Staff, guides, guests and the local community

The lodge is manned by very professional staff from the local community who all speak Spanish and some English. Many speak very good English but all will welcome any effort you care to make in Spanish. Either way, I found conversation easy and good-humoured and people were so committed to sharing their passion for the place with me. As long as you are respectful of the jobs everyone has to carry out, I would be very surprised if you don’t end up making friends with everyone. 

You will also meet the guides whose job it is to take guests on nature walks. They each have different areas of specialisation (ornithology, entomology, seed dispersion, a certain breed of parrot!) and were incredibly generous with their time. As long as you are sensitive and considerate and understand that the experience of paying guests take priority, you should be able to learn a lot from them and tag along on some explorations of the rainforest. All you need to do is befriend one or more guides and ask them if you can join their hikes. They will agree if their group is small but the paying guests are promised a certain guest-to-guide ratio which has to be respected.

The four guides I met on my trip, all working with a passionate interest for the forest. Fountains of knowledge.

*Note* Rainforest Etiquette.  As artists in residence usually stay at the lodges longer than most of the guests, you may, after having been on the trails with a guid several time, be then given permission to go out walking without a guide. Should this be the case, we ask you that you please travel in pairs (there will more often than not be two artists in residence at a time) and that you take with you a walkie talkie which you can pick up from the lodge.  Please also tell one of the staff that you are heading out and provide a rough time for when you expect to be back.  It is also extremely important that while you are out and about that you be quiet, in consideration for other groups who may also be out walking.  Sudden movements and talking loudly is especially disruptive when a group has stopped to observe the wildlife, as such an intrusion will scare away animals.

Guests at the lodge who make such a demanding and expensive trip for just a few days often have very interesting stories to tell and at the very least an inquisitive mind. Ask questions of them and talk about your practice in equal measure. Trust that people will be interested in what you do, that meeting an artist and your practice in the middle of the rainforest is something they will remember.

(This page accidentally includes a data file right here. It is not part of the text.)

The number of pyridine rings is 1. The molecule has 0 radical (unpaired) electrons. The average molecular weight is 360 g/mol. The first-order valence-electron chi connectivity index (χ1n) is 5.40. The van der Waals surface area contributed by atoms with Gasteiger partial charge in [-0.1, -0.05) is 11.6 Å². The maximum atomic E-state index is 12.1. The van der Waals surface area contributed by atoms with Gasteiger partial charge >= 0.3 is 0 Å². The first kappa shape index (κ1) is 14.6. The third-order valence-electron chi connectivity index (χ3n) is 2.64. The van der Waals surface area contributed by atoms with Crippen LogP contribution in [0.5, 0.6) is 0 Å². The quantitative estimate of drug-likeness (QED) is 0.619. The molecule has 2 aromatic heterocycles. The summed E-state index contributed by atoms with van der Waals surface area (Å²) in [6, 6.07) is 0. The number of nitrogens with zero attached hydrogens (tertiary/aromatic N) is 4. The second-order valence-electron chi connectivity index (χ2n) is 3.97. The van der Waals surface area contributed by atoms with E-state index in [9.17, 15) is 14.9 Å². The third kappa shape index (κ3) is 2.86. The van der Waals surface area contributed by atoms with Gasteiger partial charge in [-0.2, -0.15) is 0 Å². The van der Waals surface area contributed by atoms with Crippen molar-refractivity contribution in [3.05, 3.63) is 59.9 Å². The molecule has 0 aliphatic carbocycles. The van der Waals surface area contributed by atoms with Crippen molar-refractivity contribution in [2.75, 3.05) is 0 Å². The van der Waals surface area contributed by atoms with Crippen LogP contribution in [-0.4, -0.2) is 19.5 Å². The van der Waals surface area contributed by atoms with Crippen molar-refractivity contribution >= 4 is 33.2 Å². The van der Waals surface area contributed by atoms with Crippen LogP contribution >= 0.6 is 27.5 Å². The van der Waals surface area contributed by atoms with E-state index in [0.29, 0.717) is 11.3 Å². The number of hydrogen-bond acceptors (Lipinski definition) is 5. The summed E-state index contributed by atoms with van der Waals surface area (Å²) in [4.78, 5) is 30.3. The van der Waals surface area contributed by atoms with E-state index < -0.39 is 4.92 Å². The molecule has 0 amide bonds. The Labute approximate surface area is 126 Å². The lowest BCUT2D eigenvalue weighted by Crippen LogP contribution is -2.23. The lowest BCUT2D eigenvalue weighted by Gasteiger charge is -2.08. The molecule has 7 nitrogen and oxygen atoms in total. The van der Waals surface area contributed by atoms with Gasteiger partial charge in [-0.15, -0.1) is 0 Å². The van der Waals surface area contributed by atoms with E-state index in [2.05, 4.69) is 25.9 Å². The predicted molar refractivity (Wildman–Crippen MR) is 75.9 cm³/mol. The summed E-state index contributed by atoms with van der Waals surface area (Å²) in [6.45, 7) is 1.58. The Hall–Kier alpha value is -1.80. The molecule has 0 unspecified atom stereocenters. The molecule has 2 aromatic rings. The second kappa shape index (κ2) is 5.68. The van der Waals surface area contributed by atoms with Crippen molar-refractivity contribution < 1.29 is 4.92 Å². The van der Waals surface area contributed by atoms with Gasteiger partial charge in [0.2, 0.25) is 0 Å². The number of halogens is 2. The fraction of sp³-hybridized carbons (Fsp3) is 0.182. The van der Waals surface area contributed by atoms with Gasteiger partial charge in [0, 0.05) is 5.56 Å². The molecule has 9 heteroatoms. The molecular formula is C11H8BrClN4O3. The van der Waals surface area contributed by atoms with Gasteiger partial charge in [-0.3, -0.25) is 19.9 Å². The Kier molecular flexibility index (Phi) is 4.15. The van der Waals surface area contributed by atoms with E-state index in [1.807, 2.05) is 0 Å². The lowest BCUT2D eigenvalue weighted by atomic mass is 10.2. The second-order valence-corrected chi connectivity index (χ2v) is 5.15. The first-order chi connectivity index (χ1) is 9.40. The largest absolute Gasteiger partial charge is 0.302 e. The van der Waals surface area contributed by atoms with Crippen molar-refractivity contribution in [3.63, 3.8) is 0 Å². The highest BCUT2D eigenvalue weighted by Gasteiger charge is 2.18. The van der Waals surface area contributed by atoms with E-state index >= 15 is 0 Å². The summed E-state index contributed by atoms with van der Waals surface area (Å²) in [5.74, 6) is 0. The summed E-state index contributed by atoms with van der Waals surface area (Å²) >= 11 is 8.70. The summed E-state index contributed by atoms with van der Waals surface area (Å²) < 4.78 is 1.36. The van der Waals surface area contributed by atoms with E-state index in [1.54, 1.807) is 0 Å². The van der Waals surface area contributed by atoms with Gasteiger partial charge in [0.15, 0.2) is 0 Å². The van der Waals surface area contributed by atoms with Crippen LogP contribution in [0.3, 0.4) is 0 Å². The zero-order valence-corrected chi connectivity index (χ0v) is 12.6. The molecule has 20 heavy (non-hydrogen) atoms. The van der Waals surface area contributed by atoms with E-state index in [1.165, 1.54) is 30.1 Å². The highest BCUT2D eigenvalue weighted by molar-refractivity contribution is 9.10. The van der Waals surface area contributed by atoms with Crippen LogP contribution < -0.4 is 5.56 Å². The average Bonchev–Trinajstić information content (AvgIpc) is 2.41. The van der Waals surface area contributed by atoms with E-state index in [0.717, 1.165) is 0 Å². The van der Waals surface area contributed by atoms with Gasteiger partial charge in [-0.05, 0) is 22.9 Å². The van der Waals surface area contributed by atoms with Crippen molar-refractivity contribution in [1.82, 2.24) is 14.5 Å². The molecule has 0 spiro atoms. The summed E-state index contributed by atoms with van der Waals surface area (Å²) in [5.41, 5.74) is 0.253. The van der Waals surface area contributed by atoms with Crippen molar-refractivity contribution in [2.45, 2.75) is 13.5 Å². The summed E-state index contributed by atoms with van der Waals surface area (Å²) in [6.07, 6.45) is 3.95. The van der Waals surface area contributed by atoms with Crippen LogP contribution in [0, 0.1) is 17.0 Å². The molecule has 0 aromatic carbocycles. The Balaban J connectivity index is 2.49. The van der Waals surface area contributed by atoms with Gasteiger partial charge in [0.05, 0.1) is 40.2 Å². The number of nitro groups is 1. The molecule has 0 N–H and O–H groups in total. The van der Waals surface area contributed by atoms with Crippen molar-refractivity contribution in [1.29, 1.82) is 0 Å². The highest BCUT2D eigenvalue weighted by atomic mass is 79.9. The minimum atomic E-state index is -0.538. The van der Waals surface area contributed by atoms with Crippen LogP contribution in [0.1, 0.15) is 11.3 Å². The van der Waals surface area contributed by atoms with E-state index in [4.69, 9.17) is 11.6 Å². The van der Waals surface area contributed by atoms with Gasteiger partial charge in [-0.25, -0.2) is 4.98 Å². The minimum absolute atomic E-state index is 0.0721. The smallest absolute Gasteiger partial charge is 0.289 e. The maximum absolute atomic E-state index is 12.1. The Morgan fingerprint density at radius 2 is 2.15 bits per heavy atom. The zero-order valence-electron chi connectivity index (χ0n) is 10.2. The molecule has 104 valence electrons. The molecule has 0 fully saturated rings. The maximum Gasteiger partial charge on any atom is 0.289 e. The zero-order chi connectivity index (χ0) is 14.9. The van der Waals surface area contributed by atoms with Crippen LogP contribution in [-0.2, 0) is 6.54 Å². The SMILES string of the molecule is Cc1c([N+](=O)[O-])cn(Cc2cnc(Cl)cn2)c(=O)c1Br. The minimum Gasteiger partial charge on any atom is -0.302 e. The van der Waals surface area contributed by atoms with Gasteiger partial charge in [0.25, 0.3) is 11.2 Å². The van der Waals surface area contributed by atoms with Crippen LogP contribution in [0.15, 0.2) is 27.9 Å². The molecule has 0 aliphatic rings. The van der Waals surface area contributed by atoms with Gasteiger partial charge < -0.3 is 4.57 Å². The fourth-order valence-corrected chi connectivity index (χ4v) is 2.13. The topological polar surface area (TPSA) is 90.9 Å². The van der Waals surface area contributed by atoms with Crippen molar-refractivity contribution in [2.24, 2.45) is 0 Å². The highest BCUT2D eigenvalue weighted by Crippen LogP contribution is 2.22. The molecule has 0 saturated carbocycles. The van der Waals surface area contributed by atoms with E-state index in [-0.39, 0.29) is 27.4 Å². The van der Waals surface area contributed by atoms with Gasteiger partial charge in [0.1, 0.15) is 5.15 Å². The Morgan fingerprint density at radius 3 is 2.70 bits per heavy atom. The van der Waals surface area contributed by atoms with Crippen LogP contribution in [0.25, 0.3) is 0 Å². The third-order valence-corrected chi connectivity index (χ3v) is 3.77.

The lodge also has a tight relationship with the Infierno Community centered on the township of Puerto Maldonado. It will be up to you to define what interaction you have with the clients, the staff, the guides and the community but I would strongly encourage you to reach out and make those connections. It is the best way to ensure that other artists can follow in your footsteps but it’s also an extraordinary opportunity to experience your own practice through the eyes of people who have relatively little contact with contemporary art.  Think of bringing some images of your work with you (10-20 images is enough) ready to share with some guests after dinner or with the staff in their time off or with some children at the local school, soon after your arrival. And then, as you settle into your practice, share your process, talk openly about difficulties, challenges, studies, notes. Remember: don’t wait to have finished work to show to start a discussion. Inspiration can come from the most unexpected quarters.

Exchange, discussion and collaboration.

These are the cornerstones of the Trelex Residency in Switzerland which have inspired the creation of this residency. Though the residents will likely be the only artists there, it is my hope that this will not keep artists from reaching out to those around them. There is a growing interest in developing local crafts in the area in response to tourism: can you work with local craftsmen? What can you learn? What can you teach? Local wages are very low: can you outsource any of your production? Some of the staff are keen musicians, one of the guides paints very well, for example: make sure to ask...

This said, true to the Trelex Model, you do not have to write an application form or commit to any output during your stay. Kurt Holle shares in my belief that the most productive residencies  (productive by the artists own standards) are those where the artists are given absolute freedom and where the exchange between artists and host is based on absolute trust. 

Finally, it is also hoped that you will be able to link in to the community of residents in Trelex, Switzerland (and other places where Trelex Model residencies will pop up in the future). We will at least try a Skype call or two and exchange emails about our work and experiences in the different places. Though you will undoubtedly be in a very remote location, we will make sure that you do not feel isolated as an artist and support your practice in every way we can.

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